Food helps. Not just eating it; more so, preparing it.
An overwhelming majority of people mentioned cooking or baking as either a coping strategy and/or a silver lining. Several studies suggest mindfulness-based practices can play a role in the treatment of anxiety.
Because cooking engages multiple senses, it can be a form of mindfulness. The focus and rhythm of chopping or stirring can help soothe anxiety and the mental energy required to follow a recipe can help keep our minds off the bad news on social media. And then there is the smell of vegetables sautèeing along with the snap of hot oil jumping from the pan. It all combines into a wonderful distraction.
To help encourage culinary coping, one of my colleagues started a Facebook group called Quarantine Cuisine where members post pictures of meals they have created, often including the recipe. It keeps us inspired, connected... and hungry.
Frittelle di fiori di sambuco — Elderflower and ricotta fritters
Inspired by a recipe from Renaissance cookbook, Opera, by Bartolomeo Scappi
Makes about a dozen fritters
30 grams fresh elderflowers (about a bunch)
180 grams firm ricotta
30 grams fine dry breadcrumbs
50 grams fine white sugar, plus more for rolling
1 whole egg
pinch of saffron
flour for dusting
vegetable oil for frying
Rinse the elderflower heads in plenty of fresh water then leave to dry on a tea towel. In the meantime, combine the ricotta, breadcrumbs, 50 grams of sugar, egg and saffron in a bowl.
Pick off the flowers from their large stems (some little stems are fine) and carefully fold them in to the ricotta mixture. Taking two teaspoons, drop heaping teaspoons of the mixture (about the size of walnuts, no bigger) into a bowl of flour and coat. Set aside on a plate while you continue with the mixture.
Heat a small saucepan with enough vegetable oil for the fritters to be able to float in. You want a stable medium heat. Test the heat by dropping a cube of bread into the oil. You should immediately see plenty of tiny bubbles appearing around it. Carefully drop a few of the fritters into the hot oil and fry until evenly golden brown, about 90 seconds. Turn and roll them during this time and try not to be tempted to overcrowd the pan – fry about 4 or 5 at a time. If you find it’s taking less time for them to brown, the oil is probably too hot. Take it off the heat or turn down the heat for a while. The last thing you want is for the fritters to be raw in the middle.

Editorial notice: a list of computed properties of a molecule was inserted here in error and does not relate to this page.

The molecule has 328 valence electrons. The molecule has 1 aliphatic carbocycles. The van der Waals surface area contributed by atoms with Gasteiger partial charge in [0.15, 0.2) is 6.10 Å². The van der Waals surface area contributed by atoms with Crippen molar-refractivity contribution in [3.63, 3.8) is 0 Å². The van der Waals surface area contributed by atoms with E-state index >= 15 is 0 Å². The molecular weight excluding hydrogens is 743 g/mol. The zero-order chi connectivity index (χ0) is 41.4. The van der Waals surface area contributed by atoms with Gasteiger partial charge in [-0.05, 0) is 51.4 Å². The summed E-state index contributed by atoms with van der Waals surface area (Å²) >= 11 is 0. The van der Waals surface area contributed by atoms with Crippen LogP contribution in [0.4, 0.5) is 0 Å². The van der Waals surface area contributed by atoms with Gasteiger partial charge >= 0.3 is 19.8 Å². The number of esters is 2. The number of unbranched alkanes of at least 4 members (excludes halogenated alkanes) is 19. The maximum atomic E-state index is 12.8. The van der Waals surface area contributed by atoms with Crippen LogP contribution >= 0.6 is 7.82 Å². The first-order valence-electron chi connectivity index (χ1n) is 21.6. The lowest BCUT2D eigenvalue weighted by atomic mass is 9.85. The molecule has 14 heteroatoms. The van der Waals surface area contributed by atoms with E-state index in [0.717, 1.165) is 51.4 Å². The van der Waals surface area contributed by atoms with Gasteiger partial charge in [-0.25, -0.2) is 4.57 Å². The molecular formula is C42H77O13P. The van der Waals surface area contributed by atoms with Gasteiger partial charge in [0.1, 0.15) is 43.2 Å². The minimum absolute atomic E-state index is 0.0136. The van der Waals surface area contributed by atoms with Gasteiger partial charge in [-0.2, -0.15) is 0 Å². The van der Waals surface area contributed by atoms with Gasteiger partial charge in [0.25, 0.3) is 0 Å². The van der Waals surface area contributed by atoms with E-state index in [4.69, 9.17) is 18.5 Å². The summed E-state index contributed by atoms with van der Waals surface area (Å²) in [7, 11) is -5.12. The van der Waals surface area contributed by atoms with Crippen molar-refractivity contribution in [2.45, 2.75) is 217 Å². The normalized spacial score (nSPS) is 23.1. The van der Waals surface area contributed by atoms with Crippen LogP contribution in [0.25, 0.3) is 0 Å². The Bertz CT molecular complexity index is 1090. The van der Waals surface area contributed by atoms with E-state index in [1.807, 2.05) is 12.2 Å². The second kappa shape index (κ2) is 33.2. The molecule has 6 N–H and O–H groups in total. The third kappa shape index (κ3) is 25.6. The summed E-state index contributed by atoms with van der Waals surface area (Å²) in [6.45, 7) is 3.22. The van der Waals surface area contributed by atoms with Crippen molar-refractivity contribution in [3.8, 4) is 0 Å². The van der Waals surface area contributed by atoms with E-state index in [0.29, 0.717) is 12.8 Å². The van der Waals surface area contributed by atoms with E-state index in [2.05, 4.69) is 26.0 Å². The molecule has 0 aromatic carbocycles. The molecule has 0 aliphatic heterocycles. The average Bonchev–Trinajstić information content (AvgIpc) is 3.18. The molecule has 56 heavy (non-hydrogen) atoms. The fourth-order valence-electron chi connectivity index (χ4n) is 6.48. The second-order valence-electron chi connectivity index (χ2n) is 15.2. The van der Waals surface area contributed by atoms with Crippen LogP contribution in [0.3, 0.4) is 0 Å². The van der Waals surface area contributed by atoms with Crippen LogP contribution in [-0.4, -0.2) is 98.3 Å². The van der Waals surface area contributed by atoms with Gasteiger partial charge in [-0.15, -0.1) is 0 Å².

Remove the fritters from the oil, place on absorbent kitchen paper to drain slightly, then roll in sugar and serve warm.
thomas rubino wrote:I made home made Pizza just a few nights ago! Home made sauce , home made hot Italian sausage, of course pepperoni and mushrooms, all on homemade crust ,HMMM good!
Scott Foster wrote:A couple of nights ago we pressed homemade tortillas, made salsa, and ate off of it for two days. We're eating more rough-cut oats and less dairy.
I've been making bread, kind of what I'm stuck on right now. I plan on amping up my mead making and we are eating less meat, using it more as a seasoning.
S. Bard wrote:Oh now I really want to make tortillas!
But I’ll have to find a way to get my hands on the masa flour first. Even without the quarantine, exotic food supplies are really hard to come by in rural Italy. I’ll have to check if I can order it online somewhere without paying a ton for the shipping.
What do you usually eat on your tortillas?